Healthcare delivery and financing in the United States has undergone considerable changes in the past decade, especially with the passage of the Affordable Care Act (ACA) in 2010. In addition to providing affordable healthcare coverage to more individuals, the ACA has impacted economic growth and healthcare spending. However, with the heterogeneity of individual states’ healthcare laws and policies, it is important to acknowledge the different impact national policies have had on different states. Specifically, how are different states consuming health care per capita across different federally and privately funded payers and programs, such as Medicare, Medicaid, and private insurance?
This study estimates and analyzes health spending trends across all 50 states and Washington, DC from 2004-2014 using State Health Expenditure Accounts (SHEA), specifically personal health care spending on Medicare, Medicaid, and private insurance. While spending trends were widely variable across all states, there were some patterns noted when states were categorized into those that utilized federal coverage expansion and those that did not.
In general, states that accepted Medicaid expansion had lower per capita spending growth on Medicaid, personal health care, and private health insurance compared to non-expansion states.
Among all states, health care spending continued to grow but not to quite as high levels as were experienced before the end of the economic recession and passage of the ACA. Medicare spending was minimally effected in most states.
This study has a few take-away points despite the current uncertainty of health care with the Trump Administration and Congress. First, while the data from the SHEAs are preliminary due to the opening of health insurance marketplaces in 2014, they show that most states experienced decreased per capita spending growth rates compared to the periods before the economic recovery of 2009, which correlates with the passage of the ACA. Secondly, states that accepted Medicaid expansion experienced even further reduced per capita healthcare spending growth compared to those that did not accept Medicaid expansion. Thus, while healthcare expenditures have increased following the passage of the ACA, Obama’s health care achievement partially explains the attenuated rate of healthcare spending growth in the US.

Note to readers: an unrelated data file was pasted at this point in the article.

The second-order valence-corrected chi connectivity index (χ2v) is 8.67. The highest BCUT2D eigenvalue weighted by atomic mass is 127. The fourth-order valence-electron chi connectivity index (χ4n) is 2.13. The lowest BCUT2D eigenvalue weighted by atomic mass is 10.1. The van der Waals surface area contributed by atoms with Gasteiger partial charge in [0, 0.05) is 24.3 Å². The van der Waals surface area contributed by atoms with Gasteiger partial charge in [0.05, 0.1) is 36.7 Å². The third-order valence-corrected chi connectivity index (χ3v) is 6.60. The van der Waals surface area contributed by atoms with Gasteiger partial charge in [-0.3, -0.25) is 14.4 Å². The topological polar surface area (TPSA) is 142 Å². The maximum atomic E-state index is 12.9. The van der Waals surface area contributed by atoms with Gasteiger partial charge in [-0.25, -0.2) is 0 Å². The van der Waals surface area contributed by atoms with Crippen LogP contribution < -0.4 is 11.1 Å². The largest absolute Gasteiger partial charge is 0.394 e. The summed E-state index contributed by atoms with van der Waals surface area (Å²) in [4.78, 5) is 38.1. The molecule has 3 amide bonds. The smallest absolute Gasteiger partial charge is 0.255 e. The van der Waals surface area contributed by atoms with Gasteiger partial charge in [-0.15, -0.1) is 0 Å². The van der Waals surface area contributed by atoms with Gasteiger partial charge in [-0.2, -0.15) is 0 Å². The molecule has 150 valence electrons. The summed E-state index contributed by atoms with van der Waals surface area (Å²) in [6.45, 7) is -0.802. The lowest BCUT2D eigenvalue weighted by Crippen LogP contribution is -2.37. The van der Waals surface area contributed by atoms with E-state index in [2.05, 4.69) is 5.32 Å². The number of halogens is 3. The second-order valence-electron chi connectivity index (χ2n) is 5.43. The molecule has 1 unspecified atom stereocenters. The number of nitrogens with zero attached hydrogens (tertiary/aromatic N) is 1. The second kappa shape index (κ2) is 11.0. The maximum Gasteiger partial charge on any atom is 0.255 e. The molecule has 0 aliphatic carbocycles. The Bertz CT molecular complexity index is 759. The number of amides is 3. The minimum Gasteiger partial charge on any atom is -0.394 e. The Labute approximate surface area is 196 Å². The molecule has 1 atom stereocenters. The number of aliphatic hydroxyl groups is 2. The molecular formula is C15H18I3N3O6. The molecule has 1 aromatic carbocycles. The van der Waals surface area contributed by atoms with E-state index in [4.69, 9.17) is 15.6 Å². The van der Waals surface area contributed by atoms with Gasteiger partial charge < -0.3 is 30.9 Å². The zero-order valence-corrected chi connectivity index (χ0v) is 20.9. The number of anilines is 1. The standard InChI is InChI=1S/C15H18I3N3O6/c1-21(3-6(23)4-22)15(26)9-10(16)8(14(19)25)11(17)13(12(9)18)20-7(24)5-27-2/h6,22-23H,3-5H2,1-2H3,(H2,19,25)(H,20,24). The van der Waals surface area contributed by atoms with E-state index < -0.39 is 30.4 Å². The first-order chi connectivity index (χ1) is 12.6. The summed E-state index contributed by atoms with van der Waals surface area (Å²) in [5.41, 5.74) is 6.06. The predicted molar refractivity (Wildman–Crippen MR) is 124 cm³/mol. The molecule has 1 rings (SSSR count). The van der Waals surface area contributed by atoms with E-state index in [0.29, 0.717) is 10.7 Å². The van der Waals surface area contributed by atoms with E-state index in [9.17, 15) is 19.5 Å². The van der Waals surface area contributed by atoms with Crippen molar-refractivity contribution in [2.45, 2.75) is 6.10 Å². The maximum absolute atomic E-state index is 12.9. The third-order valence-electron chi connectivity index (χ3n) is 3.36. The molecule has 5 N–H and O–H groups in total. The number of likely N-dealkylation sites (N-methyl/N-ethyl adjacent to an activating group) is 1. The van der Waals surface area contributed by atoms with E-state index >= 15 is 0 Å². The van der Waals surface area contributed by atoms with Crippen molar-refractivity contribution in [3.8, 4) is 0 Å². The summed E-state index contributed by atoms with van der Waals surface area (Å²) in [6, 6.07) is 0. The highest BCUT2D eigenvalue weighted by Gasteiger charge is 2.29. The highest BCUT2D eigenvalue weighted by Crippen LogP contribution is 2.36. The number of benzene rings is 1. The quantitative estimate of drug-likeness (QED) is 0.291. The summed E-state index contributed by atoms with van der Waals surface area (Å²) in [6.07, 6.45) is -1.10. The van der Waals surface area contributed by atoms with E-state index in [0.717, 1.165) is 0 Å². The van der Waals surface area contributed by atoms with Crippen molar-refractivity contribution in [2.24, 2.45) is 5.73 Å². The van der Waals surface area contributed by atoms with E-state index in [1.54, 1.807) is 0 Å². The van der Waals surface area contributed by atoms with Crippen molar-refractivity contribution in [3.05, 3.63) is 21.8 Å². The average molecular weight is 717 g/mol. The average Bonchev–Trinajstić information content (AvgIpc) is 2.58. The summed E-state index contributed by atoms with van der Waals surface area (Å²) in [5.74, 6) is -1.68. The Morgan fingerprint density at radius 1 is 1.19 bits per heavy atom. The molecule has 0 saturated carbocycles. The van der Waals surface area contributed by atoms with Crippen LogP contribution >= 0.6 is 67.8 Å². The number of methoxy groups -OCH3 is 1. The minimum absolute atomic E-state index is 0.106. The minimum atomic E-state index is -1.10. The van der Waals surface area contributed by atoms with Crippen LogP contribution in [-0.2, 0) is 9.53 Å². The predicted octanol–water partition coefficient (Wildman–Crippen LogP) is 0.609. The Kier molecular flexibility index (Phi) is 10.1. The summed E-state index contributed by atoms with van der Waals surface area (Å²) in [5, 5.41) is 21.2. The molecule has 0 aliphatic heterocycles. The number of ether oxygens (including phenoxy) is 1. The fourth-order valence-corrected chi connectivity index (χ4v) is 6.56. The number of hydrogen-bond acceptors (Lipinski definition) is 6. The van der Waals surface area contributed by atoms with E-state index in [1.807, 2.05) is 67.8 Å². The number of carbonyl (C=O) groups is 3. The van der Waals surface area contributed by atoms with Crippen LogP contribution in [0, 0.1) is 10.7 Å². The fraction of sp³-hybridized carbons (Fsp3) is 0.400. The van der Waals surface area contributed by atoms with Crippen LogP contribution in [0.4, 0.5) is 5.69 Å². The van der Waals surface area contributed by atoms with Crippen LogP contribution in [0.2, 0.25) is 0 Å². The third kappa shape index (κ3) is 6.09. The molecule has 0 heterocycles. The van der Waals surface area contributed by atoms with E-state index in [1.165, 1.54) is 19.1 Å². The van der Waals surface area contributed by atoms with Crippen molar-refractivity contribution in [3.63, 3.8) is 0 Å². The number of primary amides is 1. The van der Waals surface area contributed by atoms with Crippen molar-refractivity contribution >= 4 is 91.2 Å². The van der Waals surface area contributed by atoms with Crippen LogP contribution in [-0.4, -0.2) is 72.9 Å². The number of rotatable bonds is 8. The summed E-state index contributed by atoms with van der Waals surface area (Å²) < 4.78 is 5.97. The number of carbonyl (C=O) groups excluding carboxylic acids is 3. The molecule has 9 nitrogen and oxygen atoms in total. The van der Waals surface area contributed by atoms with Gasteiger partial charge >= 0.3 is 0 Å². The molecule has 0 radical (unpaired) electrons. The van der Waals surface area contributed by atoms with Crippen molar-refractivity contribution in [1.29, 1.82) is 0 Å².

This Policy Prescriptions® review is written by Ryan Jacobs. He is a medical student at Baylor College of Medicine.
As the US health sector evolves and changes, it is informative to estimate and analyze health spending trends at the state level. These estimates, which provide information about consumption of health care by residents of a state, serve as a baseline for state and national-level policy discussions. This study examines per capita health spending by state of residence and per enrollee spending for the three largest payers (Medicare, Medicaid, and private health insurance) through 2014. Moreover, it discusses in detail the impacts of the Affordable Care Act implementation and the most recent economic recession and recovery on health spending at the state level. According to this analysis, these factors affected overall annual growth in state health spending and the payers and programs that paid for that care. They did not, however, substantially change state rankings based on per capita spending levels over the period.